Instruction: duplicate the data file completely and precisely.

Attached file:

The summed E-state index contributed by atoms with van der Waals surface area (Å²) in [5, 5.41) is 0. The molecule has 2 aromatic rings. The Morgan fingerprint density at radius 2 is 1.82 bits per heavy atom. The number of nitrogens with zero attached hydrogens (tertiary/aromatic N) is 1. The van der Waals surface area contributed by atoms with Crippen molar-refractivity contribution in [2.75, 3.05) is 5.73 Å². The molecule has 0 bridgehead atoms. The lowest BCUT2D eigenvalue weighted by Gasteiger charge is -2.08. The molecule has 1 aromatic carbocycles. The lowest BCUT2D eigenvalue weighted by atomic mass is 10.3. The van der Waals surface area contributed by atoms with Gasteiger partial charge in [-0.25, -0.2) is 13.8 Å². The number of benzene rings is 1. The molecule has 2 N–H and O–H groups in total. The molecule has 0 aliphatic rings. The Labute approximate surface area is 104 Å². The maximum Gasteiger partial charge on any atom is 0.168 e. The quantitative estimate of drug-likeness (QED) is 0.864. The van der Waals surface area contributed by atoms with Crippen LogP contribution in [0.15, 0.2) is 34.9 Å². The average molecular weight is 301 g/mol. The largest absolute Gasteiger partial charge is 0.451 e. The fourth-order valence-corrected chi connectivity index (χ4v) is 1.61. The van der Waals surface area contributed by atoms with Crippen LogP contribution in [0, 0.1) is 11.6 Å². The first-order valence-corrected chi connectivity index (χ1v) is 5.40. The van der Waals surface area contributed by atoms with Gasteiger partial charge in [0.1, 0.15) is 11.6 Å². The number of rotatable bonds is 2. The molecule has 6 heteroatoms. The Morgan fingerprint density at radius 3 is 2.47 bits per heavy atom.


The summed E-state index contributed by atoms with van der Waals surface area (Å²) in [5, 5.41) is 0. The molecule has 2 aromatic rings. The Morgan fingerprint density at radius 2 is 1.82 bits per heavy atom. The number of nitrogens with zero attached hydrogens (tertiary/aromatic N) is 1. The van der Waals surface area contributed by atoms with Crippen molar-refractivity contribution in [2.75, 3.05) is 5.73 Å². The molecule has 0 bridgehead atoms. The lowest BCUT2D eigenvalue weighted by Gasteiger charge is -2.08. The molecule has 1 aromatic carbocycles. The lowest BCUT2D eigenvalue weighted by atomic mass is 10.3. The van der Waals surface area contributed by atoms with Gasteiger partial charge in [-0.25, -0.2) is 13.8 Å². The number of benzene rings is 1. The molecule has 2 N–H and O–H groups in total. The molecule has 0 aliphatic rings. The Labute approximate surface area is 104 Å². The maximum Gasteiger partial charge on any atom is 0.168 e. The quantitative estimate of drug-likeness (QED) is 0.864. The van der Waals surface area contributed by atoms with Crippen LogP contribution in [0.15, 0.2) is 34.9 Å². The average molecular weight is 301 g/mol. The largest absolute Gasteiger partial charge is 0.451 e. The fourth-order valence-corrected chi connectivity index (χ4v) is 1.61. The van der Waals surface area contributed by atoms with Crippen LogP contribution in [0, 0.1) is 11.6 Å². The first-order valence-corrected chi connectivity index (χ1v) is 5.40. The van der Waals surface area contributed by atoms with Gasteiger partial charge in [0.1, 0.15) is 11.6 Å². The number of rotatable bonds is 2. The molecule has 6 heteroatoms. The Morgan fingerprint density at radius 3 is 2.47 bits per heavy atom.